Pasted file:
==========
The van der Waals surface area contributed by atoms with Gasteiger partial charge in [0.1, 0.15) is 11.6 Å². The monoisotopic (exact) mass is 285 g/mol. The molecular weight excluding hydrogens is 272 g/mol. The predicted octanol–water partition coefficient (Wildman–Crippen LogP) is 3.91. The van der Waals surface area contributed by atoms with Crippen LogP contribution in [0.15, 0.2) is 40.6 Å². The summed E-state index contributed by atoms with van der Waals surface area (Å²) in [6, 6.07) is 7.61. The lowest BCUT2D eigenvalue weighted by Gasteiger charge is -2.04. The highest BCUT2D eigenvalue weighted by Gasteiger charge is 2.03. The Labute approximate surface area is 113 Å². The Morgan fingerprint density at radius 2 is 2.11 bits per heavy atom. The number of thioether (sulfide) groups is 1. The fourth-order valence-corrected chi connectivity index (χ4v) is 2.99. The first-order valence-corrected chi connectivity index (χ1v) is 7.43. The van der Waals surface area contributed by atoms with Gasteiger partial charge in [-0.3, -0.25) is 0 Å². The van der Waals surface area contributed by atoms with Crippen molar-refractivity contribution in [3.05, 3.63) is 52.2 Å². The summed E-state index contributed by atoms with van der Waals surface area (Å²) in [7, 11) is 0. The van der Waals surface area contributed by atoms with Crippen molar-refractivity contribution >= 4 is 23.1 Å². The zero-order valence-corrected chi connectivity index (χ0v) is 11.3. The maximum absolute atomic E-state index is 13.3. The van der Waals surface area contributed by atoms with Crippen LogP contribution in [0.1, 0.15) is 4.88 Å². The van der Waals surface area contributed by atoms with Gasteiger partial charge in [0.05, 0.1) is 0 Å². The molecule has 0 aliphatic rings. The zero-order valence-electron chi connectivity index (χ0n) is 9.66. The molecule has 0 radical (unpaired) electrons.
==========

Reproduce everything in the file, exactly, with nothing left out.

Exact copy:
The van der Waals surface area contributed by atoms with Gasteiger partial charge in [0.1, 0.15) is 11.6 Å². The monoisotopic (exact) mass is 285 g/mol. The molecular weight excluding hydrogens is 272 g/mol. The predicted octanol–water partition coefficient (Wildman–Crippen LogP) is 3.91. The van der Waals surface area contributed by atoms with Crippen LogP contribution in [0.15, 0.2) is 40.6 Å². The summed E-state index contributed by atoms with van der Waals surface area (Å²) in [6, 6.07) is 7.61. The lowest BCUT2D eigenvalue weighted by Gasteiger charge is -2.04. The highest BCUT2D eigenvalue weighted by Gasteiger charge is 2.03. The Labute approximate surface area is 113 Å². The Morgan fingerprint density at radius 2 is 2.11 bits per heavy atom. The number of thioether (sulfide) groups is 1. The fourth-order valence-corrected chi connectivity index (χ4v) is 2.99. The first-order valence-corrected chi connectivity index (χ1v) is 7.43. The van der Waals surface area contributed by atoms with Gasteiger partial charge in [-0.3, -0.25) is 0 Å². The van der Waals surface area contributed by atoms with Crippen molar-refractivity contribution in [3.05, 3.63) is 52.2 Å². The summed E-state index contributed by atoms with van der Waals surface area (Å²) in [7, 11) is 0. The van der Waals surface area contributed by atoms with Crippen molar-refractivity contribution >= 4 is 23.1 Å². The zero-order valence-corrected chi connectivity index (χ0v) is 11.3. The maximum absolute atomic E-state index is 13.3. The van der Waals surface area contributed by atoms with Crippen LogP contribution in [0.1, 0.15) is 4.88 Å². The van der Waals surface area contributed by atoms with Gasteiger partial charge in [0.05, 0.1) is 0 Å². The molecule has 0 aliphatic rings. The zero-order valence-electron chi connectivity index (χ0n) is 9.66. The molecule has 0 radical (unpaired) electrons.